It’s in this eldritch and ethereal otherworld that Luke and Corrine first meet, and as they enact their courtship in the ensuing weeks, McInerney’s keen eye for Zeitgeist detail — the Cipro prescriptions, the Strokes, the baleful e-mail forwards of Auden’s “September 1, 1939,” and Yeats’s “The Second Coming” — and his generous, empathetic feel for the realities of the human heart, make for a love story that’s simultaneously real and surreal.
“It was an extraordinary state of mind,” he says of that fall. “A heightened sense of awareness. Some of it was dreadful: the heightened anxiety, the anthrax in your mailbox, the bomb scares. And then the anger and grief people felt, the nightmare we all had. That was the bad part. But the good part was that people got in touch for a while with their better selves There was an extraordinary outpouring of charity. The city that’s famous for being selfish and jaded, and thinking that identifying with their fellow citizens is something that rubes from other places do, suddenly we were comforting each other on the street and helping strangers, and having a sense of pride in being New Yorkers. It was an amazing thing, and I don’t think I’ll ever see anything like it again in my lifetime.”
While The Good Life is unmistakably of and about a very specific time and place, the themes it explores are universal: “Love, marriage, fidelity, children — all those things that 19th-century books were about.” In fact, says McInerney, one reason the book is appearing now, nearly five years after 9/11, is that its writing was tantamount to “an elaborate, three-and-a-half-year therapy session.”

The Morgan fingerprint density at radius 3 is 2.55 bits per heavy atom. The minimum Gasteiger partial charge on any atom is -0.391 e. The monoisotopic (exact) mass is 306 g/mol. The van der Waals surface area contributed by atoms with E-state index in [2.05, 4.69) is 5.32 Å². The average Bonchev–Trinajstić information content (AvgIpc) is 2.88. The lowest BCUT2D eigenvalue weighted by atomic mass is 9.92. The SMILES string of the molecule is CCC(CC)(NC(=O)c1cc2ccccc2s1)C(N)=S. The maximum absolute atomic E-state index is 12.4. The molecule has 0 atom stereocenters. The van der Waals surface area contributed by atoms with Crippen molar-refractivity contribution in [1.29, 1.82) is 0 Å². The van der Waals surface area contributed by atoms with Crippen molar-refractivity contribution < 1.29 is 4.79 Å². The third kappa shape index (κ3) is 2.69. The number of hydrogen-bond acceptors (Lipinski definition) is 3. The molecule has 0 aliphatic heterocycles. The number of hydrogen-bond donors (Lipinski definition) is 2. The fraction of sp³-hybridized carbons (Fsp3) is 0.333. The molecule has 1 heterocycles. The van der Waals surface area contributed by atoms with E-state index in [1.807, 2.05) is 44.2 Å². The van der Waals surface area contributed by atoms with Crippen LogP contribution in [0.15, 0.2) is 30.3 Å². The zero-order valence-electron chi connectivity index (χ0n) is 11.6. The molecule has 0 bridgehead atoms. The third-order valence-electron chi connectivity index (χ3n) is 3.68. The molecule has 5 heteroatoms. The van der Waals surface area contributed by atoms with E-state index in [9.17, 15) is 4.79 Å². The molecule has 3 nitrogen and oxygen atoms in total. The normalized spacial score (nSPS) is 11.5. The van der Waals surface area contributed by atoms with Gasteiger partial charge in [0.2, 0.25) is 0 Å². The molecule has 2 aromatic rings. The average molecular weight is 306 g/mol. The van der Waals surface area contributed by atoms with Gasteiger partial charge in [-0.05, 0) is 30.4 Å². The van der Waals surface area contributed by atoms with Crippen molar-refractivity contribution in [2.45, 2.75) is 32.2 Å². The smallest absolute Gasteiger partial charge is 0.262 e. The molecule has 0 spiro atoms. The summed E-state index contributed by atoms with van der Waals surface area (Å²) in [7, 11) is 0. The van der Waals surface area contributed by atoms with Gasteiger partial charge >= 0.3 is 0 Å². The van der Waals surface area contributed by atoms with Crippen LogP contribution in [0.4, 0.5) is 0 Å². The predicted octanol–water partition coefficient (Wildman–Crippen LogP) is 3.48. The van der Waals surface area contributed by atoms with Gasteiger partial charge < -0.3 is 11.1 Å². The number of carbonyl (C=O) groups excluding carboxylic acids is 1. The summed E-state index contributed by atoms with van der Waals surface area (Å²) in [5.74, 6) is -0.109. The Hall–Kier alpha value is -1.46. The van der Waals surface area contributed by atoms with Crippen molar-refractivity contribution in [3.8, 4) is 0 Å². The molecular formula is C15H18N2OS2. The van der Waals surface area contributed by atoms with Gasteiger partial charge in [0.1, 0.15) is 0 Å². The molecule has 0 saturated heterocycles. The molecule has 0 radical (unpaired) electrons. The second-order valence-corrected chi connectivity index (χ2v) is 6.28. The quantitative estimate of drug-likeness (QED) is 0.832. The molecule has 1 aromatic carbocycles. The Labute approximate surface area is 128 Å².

The self-confessed “serial monogamist” has had an undulant and well-documented personal life. He’s been married three times, and has had a string of serious relationships besides. (In the midst of his book reading, his cell phone rang. After checking the caller ID, he looks at the audience and grins. “Ex-wife.”)
“Emotionally, the book was hugely biographical,” he says. “I’d been through the throes of the end of a marriage right before 9/11, and I’d become a father before that. All my feelings about that are processed, somehow, in this book.”
The deflating reality of The Good Life is its recognition of the fact that that supercharged time of hyper self-consciousness — a time of empathy and charity and “terror sex,” shot through with a curious strain of exhilaration, the thrill of being alive in the face of so much death — didn’t last. It couldn’t. “Already that time seems far away,” McInerney says. “Eventually, some sense of reality returned and the rhythms of daily life re-established themselves. We didn’t all become our best selves forever.”
But for McInerney, some improvements have taken hold. He’s in a happy and stable relationship. (Again.) He’s kicked cocaine. The only cigarettes he smokes are puffed quickly and surreptitiously on the sidewalk, with a fear that his kids will find out. At age 51, Jay McInerney has grown up.
“Nine-eleven finally consolidated some changes that I had been moving toward anyway,” he says. “There came a point, when I was about 40, I had kids, and I was technically an adult. I had to try to grow into that. Nine-eleven helped to complete the process. It was a punctuation mark on the first part of my life.”